More than 1,300 domestic coronavirus infections were confirmed in Ho Chi Minh City this weekend, placing the business hub on top of Vietnam’s caseload, having been recorded since a new outbreak hit the country in late April.
Saturday saw 714 cases while 599 patients were announced on Sunday, the Ho Chi Minh City Center for Disease Control (HCDC) said in reports issued on the days.
Health authorities are tracing the sources of 128 infections while the remainder were detected in centralized quarantine centers or isolated areas, the HCDC elaborated.
The city is proceeding with its mass screening of the community for infected patients so health workers have reported a daily increase of more than 200 cases over the past week.
Local authorities have put enhanced social distancing measures in place for over a month, shutting down non-essential businesses, banning crowded events, and ordering eateries to offer takeout only.
Vietnam has been hard hit by the fourth and worst virus wave since April 27.
The Ministry of Health confirmed 873 domestically-transmitted infections on Sunday alone, most found in centralized quarantine centers or isolated areas.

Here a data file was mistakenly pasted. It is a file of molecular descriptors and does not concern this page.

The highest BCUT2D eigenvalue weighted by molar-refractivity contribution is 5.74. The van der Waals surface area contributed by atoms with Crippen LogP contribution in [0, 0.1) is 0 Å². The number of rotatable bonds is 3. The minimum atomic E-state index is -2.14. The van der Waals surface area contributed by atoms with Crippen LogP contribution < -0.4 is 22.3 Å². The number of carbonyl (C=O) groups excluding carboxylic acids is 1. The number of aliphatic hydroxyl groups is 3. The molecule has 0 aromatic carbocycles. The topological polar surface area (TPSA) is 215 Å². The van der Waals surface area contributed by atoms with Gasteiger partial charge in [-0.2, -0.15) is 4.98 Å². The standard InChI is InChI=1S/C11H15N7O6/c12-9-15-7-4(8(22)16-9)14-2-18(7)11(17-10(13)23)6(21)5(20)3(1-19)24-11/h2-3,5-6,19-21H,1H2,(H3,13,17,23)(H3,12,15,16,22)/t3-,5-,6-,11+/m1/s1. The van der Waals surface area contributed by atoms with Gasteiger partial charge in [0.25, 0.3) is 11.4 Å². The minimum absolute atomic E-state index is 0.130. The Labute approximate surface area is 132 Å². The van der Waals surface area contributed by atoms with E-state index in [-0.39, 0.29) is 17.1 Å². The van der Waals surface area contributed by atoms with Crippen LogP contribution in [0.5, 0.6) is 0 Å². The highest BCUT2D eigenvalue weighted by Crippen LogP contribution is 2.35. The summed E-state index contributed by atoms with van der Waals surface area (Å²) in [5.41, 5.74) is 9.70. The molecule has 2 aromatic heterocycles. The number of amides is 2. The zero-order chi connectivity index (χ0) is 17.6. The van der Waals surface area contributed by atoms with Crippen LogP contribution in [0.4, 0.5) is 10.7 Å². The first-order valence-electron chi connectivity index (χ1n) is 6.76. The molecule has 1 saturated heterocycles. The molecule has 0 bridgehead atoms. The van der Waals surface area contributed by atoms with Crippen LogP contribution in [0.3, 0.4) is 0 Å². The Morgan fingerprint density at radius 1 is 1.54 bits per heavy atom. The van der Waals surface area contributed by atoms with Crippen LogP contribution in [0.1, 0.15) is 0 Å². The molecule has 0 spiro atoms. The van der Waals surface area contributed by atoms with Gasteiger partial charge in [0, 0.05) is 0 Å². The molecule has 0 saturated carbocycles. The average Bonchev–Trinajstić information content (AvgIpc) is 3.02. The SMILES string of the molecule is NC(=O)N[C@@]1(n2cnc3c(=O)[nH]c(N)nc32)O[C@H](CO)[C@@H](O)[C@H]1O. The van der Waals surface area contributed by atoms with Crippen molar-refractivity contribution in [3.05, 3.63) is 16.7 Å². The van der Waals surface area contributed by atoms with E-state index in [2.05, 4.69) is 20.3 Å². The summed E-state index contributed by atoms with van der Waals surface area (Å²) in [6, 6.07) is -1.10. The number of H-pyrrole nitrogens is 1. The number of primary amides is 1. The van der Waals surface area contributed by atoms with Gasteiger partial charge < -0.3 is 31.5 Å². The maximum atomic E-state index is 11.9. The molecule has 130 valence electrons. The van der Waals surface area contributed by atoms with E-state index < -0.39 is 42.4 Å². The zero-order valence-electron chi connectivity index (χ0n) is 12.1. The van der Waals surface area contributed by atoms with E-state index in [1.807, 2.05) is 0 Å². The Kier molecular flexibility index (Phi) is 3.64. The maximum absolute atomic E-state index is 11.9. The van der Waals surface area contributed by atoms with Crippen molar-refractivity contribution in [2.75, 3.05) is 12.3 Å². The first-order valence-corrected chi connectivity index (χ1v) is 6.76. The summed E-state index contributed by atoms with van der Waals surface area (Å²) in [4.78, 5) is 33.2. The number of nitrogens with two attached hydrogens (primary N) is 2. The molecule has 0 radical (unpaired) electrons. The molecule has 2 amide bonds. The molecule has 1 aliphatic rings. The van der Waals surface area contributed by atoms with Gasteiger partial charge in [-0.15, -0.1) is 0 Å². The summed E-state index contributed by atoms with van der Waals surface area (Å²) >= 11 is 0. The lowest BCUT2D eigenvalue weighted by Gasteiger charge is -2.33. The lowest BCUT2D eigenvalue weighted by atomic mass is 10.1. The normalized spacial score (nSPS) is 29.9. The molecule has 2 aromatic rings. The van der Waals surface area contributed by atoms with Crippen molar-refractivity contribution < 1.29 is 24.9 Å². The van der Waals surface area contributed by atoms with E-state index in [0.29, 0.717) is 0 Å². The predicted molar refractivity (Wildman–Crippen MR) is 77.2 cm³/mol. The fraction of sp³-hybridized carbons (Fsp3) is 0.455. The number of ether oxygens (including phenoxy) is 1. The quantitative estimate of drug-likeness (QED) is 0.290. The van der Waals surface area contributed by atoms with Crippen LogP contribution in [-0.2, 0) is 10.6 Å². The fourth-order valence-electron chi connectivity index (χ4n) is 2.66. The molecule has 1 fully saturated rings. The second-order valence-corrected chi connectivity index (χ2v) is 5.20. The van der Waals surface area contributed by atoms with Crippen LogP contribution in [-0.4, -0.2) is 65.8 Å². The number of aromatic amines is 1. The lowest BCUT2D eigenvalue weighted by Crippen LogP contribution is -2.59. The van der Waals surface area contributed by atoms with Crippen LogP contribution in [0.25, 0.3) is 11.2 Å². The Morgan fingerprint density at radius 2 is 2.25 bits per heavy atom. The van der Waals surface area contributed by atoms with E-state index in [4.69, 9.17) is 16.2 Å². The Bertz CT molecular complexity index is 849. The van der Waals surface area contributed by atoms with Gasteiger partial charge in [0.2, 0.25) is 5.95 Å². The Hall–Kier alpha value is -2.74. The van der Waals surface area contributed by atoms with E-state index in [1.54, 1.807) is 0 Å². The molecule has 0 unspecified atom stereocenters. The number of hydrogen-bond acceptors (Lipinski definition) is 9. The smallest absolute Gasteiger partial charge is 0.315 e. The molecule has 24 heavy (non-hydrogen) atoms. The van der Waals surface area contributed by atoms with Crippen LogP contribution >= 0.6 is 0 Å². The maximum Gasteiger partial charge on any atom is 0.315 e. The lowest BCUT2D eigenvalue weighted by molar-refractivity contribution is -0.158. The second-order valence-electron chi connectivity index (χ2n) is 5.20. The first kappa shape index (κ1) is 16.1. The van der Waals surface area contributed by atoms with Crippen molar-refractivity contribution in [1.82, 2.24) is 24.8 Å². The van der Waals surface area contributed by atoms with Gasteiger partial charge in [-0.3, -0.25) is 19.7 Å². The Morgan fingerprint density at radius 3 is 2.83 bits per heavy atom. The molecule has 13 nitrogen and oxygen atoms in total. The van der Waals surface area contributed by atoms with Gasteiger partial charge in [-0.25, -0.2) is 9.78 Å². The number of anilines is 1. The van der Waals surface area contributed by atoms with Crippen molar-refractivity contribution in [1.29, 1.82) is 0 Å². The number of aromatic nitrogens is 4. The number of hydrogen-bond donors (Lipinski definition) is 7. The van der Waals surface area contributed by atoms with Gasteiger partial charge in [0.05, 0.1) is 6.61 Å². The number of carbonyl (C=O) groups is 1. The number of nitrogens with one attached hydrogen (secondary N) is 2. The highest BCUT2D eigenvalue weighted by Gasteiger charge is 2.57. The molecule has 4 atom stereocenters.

It has documented almost 17,000 local cases in the majority of its provinces and cities ever since, with table leader Ho Chi Minh City logging 6,034 patients.
By comparison, Vietnam confirmed 106 community cases in the first wave from January 23 to April 16, 2020, 554 in the second from July 25 to December 1, 2020, and 910 in the third from January 28 to March 25, 2021.
Overall the Southeast Asian country has registered nearly 20,000 local and imported cases since the pathogen first hit it early last year.
More than 7,800 patients, including 176 announced on Sunday, have recovered from COVID-19 whereas 86 have died, mostly with critical pre-existing conditions.
Over 3.8 million AstraZeneca vaccine doses have been administered to priority groups, including frontline workers, police, soldiers, teachers, and factory workers, among others.
A total of 218,602 people have been fully vaccinated.